WASHINGTON (Reuters) - The White House on Wednesday voiced concern that legislation the U.S. Senate is expected to approve this week designed to press China to let its currency rise could violate international trade rules.
While reiterating that it shared lawmakers’ desire to ensure that U.S. workers and businesses face a level playing field when competing with China, the White House hardened its criticism of the legislation, which has drawn trade war warnings from Beijing.
“We certainly ... have concerns about this particular legislation, and whether or not it would create consistency issues with our international obligations,” White House press secretary Jay Carney told reporters.
“We have, from the beginning as an administration, worked on the issue of the undervalued Chinese currency. And it has appreciated to some degree as a result, we think, of those efforts. More needs to be done,” he said.
Many economists say China holds down the value of its yuan currency to give its exporters an edge in global markets. China says it is committed to gradual currency reform and notes that the yuan has risen 30 percent against the dollar since 2005.
The Democratic-controlled U.S. Senate on Thursday is expected to approve the controversial Currency Exchange Rate Oversight Reform Act of 2011.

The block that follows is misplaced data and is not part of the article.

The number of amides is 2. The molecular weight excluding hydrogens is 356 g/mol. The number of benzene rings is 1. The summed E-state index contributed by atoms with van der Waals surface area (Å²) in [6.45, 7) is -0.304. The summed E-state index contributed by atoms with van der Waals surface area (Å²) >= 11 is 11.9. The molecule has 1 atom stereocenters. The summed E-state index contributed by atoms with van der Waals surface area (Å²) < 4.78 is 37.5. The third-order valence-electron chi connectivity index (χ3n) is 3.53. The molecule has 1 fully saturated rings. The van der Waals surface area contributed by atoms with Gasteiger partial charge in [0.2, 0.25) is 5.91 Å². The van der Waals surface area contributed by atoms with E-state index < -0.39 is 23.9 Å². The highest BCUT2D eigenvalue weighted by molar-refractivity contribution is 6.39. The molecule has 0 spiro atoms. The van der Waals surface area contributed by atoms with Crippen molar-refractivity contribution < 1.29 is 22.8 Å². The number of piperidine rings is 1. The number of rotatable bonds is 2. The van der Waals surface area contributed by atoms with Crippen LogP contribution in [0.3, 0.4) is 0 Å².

The bill would then go to the House of Representatives, whose Republican leader underscored the bill’s uncertain prospects on Tuesday by calling it “dangerous” and questioning whether it was the best approach.
“I think it’s pretty dangerous to be moving legislation through the United States Congress forcing someone to deal with the value of their currency,” House of Representatives Speaker John Boehner, who has the power to prevent debate in his chamber, told reporters.
Democratic Senator Sherrod Brown, one of the bipartisan bill’s authors, said he was confident the Senate would vote on the bill on Thursday with minimal opposition from lawmakers keen to take action to bring down stubborn U.S. unemployment.
On Monday, the U.S. Senate voted 79-19 to start debate on the bill, which calls for U.S. tariffs on imports from countries with deliberately undervalued currencies, prompting an angry rebuke from China.
Brown pointed to that procedural vote as a sign the bill would easily clear the Senate.
“This bill doesn’t cost taxpayer dollars. It actually will help reduce the budget deficit, so ... other than those who want to stand with companies that outsource jobs to China, I don’t see where any real opposition to this bill should come from,” he said.
Fred Bergsten, director of the Washington-based Peterson Institute for International Economics, estimates that a 20 percent rise in the yuan would reduce the U.S. trade deficit by $50 billion to $100 billion. At a gain of about 6,000 jobs for every $1 billion improvement in the trade balance, $100 billion would work out to 600,000 jobs.
But other economists argue that a stronger yuan would simply shift manufacturing to other low-cost producers such as Bangladesh or Vietnam, and not benefit the United States.
U.S. steel and other domestic manufacturers are hurt by the artificially-low yuan, while consumers benefit from lower prices on household goods. Most major business groups oppose the bill, which they say will cause more harm than good.
Writing by Paul Eckert; editing by Anthony Boadle